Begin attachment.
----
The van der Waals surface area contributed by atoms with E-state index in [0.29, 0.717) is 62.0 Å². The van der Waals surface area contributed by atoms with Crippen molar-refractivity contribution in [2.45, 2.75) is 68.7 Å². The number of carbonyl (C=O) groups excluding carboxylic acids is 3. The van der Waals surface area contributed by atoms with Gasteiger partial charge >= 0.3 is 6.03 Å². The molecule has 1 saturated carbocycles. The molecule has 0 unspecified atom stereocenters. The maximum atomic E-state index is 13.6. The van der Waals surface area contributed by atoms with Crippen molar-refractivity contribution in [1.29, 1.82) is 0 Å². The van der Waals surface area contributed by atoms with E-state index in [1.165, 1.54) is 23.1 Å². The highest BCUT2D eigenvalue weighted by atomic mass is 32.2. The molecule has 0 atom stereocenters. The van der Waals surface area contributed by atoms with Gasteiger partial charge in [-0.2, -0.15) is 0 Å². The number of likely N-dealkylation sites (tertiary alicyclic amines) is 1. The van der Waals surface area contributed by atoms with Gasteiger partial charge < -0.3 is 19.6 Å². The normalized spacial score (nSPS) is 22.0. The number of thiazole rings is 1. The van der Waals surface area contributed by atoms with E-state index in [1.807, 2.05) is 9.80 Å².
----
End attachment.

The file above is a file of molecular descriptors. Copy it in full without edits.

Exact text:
The van der Waals surface area contributed by atoms with E-state index in [0.29, 0.717) is 62.0 Å². The van der Waals surface area contributed by atoms with Crippen molar-refractivity contribution in [2.45, 2.75) is 68.7 Å². The number of carbonyl (C=O) groups excluding carboxylic acids is 3. The van der Waals surface area contributed by atoms with Gasteiger partial charge >= 0.3 is 6.03 Å². The molecule has 1 saturated carbocycles. The molecule has 0 unspecified atom stereocenters. The maximum atomic E-state index is 13.6. The van der Waals surface area contributed by atoms with Crippen molar-refractivity contribution in [1.29, 1.82) is 0 Å². The van der Waals surface area contributed by atoms with E-state index in [1.165, 1.54) is 23.1 Å². The highest BCUT2D eigenvalue weighted by atomic mass is 32.2. The molecule has 0 atom stereocenters. The van der Waals surface area contributed by atoms with Gasteiger partial charge in [-0.2, -0.15) is 0 Å². The number of likely N-dealkylation sites (tertiary alicyclic amines) is 1. The van der Waals surface area contributed by atoms with Gasteiger partial charge < -0.3 is 19.6 Å². The normalized spacial score (nSPS) is 22.0. The number of thiazole rings is 1. The van der Waals surface area contributed by atoms with E-state index in [1.807, 2.05) is 9.80 Å².